Born Fat : When Truth Is Stranger Than Fiction


April Woodall, star of "Born Fat."

April Woodall, star of “Born Fat.”

There are some people that are so absurdly complex, so full of drama (of the literal kind), that you could easily see their lives as a stage play with a built-in human tragedy that Tennessee Williams or Eugene O’Neill would have died to have created.

That’s the case with one Ms. Elizabeth Petruccione. Chances are, the common person doesn’t know Ms. Petruccione, who, at the age of 62, launched her own rather zany health venture, “Losing Weight With Elizabeth.” Yes, there’s even a YouTube channel where you can watch Ms. Petruccione talk about food and dieting:

But underneath all of that life and zeal is a story about loss, and not just of physical weight: A series of awful marriages, a terrible and abusive childhood, and, perhaps most tragic, the death of a 20-year-old son who was killed when he was struck by lighting while riding a motorcycle (he survived a near fatal car accident when he was 16). And that’s just the tip of the iceberg.

Ms. Petruccione’s struggles and ultimate victories are documented in the FringArts Festival production of Born Fat, a one-woman show which plays the intimate Biello Martin Studio in Old City and stars the fabulous April Woodall as the weight-loss guru. Written by Jacques LaMarre, the play explores Elizabeth’s compulsive eating habits as a child (“I used to hide food like it was Anne Frank and her family,” she says at one point), her emotionally and physically unavailable mother who put her on a variety of diets as a young girl, and her series of marriages and relationships with men who were all, in way or another, perpetuating Elizabeth’s own mental anguish.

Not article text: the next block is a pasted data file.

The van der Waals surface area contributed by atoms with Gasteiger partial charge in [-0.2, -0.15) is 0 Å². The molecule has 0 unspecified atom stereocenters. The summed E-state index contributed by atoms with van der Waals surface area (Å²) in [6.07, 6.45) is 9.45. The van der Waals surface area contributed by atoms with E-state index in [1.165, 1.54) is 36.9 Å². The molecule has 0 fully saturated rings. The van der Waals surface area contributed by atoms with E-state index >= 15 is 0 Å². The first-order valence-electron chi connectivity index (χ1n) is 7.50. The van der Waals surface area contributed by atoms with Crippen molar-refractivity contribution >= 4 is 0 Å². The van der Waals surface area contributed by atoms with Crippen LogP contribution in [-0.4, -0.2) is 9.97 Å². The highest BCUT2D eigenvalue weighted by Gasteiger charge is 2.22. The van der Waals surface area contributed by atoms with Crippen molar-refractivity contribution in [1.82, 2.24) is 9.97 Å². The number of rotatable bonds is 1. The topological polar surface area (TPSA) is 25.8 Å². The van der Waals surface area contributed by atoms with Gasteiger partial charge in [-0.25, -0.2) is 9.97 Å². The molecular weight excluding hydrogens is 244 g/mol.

April Woodall and Elizabeth Petruccione.

April Woodall and Elizabeth Petruccione.

And then, of course, there’s the weight: 93 pounds that Elizabeth gained and loss more times than the audience can keep count. The show is about weight loss, yes, and is designed to make one feel like they are an audience member in one of Ms. Petruccione’s seminars, filled with health tidbits (like the 2,000 calories in an Outback Steakhouse Bloomin’ Onion or the estimated 40,000 legal weight-loss pills Elizabeth consumed in her life) and juicy insider dirt on the cult-like organization Weight Watchers, very thinly disguised as another fake weight-loss corporation in the play. However, the parts of the script that soar, and feel most authentic, are when we get to see the raw vulnerability of an everyday woman with extraordinary tragedies that reminds us that we all bring our own emotional weight to the table.

Ms. Woodall’s Elizabeth is superb, and you can’t help but root for the unlikely underdog of a woman who is irresistibly likable. Gina Giusto’s direction is simple and quite appropriate for the intimate gallery space, which only seats several dozen theater goers.

On Saturday evening’s performance, Ms. Petruccione was in the house, and before Ms. Woodall took a bow, she brought the real-life Elizabeth on the stage. It was a truly unique moment that encapsulated why theater is so powerful: It’s not larger than life, but life itself, and in the case of Born Fat, there is plenty of it to go around.


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